Islands in the Sun

Moher
Cliff of Moher, West Ireland

I love islands and island life, possibly because I was born on the far flung western isle (Ireland) or maybe because my childhood was suffused with island adventure tales – Enid Blyton’s Famous Five’s escapades on Kirrin Island (and the slightly more mature Adventure series – The River of Adventure, the Mountain of Adventure and, inevitably, the Island of Adventure with Philip, Jack and his parrot Kiki, Dinah and little Lucy-Ann) – and followed up with R.L. Stephenson’s Treasure Island and R.M. Ballantyne’s The Coral Island (which was the first book to ever make me cry when Bloody Bill, the pirate, died!).

 

Then again, perhaps it was the magic of flying on a two engine Fokker Friendship prop plane from Dublin airport to The Isle of Man with my parents for another childhood holiday. One time we flew from Collinstown, later to become Dublin International, and once, more exciting, left at midnight from one of the city’s quays on a ship that seemed to loom immense in the glare of lights. Magical gardens and bridges where a fairy toll is ‘demanded’, cats with no tails and a unique ‘Q-Celtic’ Manx language – sadly now extinct, the last native speaker having died in the mid seventies – Manx was related to Scottish Gaelic and Irish as opposed to the ‘P-Celtic languages of Welsh, Cornish and Breton. I still remember the  buzz and roar of the annual TT motorbike races around the island and the excitement it generated.

On the other hand, it may have been the summer picnics to Dalkey Island2 (the closest

Coliemore
Coliemore Harbour

island to where I lived in Dublin as a child) which seemed to require such advance planning on the part of my parents. The No. 8 bus from the heart of the city would go past our house on the corner of the Monkstown Road and on through Dun Laoghaire, Sandy Cove and eventually the terminus at Dalkey and from there the walk, lumbered down with tartan rugs, picnic baskets, flasks of hot tea, buckets and spades, to the harbour at Coliemore from where my father would bargain with brawny men to row us across to the uninhabited island of Dalkey Island* crowned with a Napoleonic era Martello tower. Uninhabited except for a few goats, a Martello tower, a freshwater spring and a ruined church. Family picnics, diving off the small, whitewashed rocks where the rowing boat left us off and picking up fresh mackerel for dinner on the homeward trip.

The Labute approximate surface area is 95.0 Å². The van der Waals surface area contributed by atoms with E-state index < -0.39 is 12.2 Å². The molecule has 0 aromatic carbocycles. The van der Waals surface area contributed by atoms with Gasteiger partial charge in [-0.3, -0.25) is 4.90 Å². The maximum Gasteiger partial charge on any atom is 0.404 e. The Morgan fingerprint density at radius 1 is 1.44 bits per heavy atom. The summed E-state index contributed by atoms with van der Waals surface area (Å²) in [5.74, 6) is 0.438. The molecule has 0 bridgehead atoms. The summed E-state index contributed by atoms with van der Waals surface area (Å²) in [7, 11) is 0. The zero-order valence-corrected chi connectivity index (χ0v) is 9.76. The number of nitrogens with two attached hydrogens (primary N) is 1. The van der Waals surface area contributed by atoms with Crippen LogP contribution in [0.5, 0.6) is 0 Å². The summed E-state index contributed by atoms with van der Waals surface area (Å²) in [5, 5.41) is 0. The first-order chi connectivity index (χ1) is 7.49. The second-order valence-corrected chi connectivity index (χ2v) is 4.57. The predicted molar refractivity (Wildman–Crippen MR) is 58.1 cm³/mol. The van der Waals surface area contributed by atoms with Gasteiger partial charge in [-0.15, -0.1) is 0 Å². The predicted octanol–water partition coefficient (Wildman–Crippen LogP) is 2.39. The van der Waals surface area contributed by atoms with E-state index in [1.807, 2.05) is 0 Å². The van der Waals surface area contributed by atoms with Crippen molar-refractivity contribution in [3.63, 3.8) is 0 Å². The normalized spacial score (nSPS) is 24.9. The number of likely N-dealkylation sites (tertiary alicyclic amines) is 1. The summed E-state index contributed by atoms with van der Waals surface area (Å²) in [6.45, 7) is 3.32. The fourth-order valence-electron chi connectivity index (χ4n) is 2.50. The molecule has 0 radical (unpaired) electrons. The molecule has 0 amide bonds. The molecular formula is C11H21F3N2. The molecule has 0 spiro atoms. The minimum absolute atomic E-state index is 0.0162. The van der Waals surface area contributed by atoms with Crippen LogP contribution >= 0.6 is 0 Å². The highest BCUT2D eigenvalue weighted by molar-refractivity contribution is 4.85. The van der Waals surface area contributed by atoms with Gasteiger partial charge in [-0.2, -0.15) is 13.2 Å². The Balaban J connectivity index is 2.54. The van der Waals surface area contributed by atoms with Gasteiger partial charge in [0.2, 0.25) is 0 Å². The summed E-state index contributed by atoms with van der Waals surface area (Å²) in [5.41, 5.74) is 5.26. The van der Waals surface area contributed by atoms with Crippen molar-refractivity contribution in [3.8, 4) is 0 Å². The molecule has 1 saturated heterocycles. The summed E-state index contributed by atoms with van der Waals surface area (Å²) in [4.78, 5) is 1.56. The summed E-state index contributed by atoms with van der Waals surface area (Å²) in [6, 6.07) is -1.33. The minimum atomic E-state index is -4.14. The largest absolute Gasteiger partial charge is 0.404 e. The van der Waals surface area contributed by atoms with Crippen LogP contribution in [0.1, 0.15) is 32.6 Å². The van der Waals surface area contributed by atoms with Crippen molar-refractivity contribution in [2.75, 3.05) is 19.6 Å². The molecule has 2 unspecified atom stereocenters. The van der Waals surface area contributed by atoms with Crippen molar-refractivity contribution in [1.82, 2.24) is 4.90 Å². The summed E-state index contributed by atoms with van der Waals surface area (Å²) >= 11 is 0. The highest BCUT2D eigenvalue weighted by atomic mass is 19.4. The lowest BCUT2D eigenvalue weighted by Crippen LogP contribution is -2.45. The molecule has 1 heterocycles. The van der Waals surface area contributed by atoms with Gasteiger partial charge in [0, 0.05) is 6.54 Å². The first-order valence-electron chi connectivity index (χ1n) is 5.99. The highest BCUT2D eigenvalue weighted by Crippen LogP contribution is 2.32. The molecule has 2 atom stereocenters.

Whatever it was, it seems that those most magical times have extended into my adult life and have all been centred on islands. Simple man, simple dreams3, I suppose. By horoscope, I fall under Cancer – a water sign – and in the Chinese zodiac I am a (water) snake and despite having enjoyed myself in mountainous regions worldwide – The Himalayays in Nepal, the Andes in Peru, the Caucasus Mountains in Georgia, the Pyrenees on the Spanish-French border, I feel my strength and vitality are at their peak when I am close to water, especially salt water!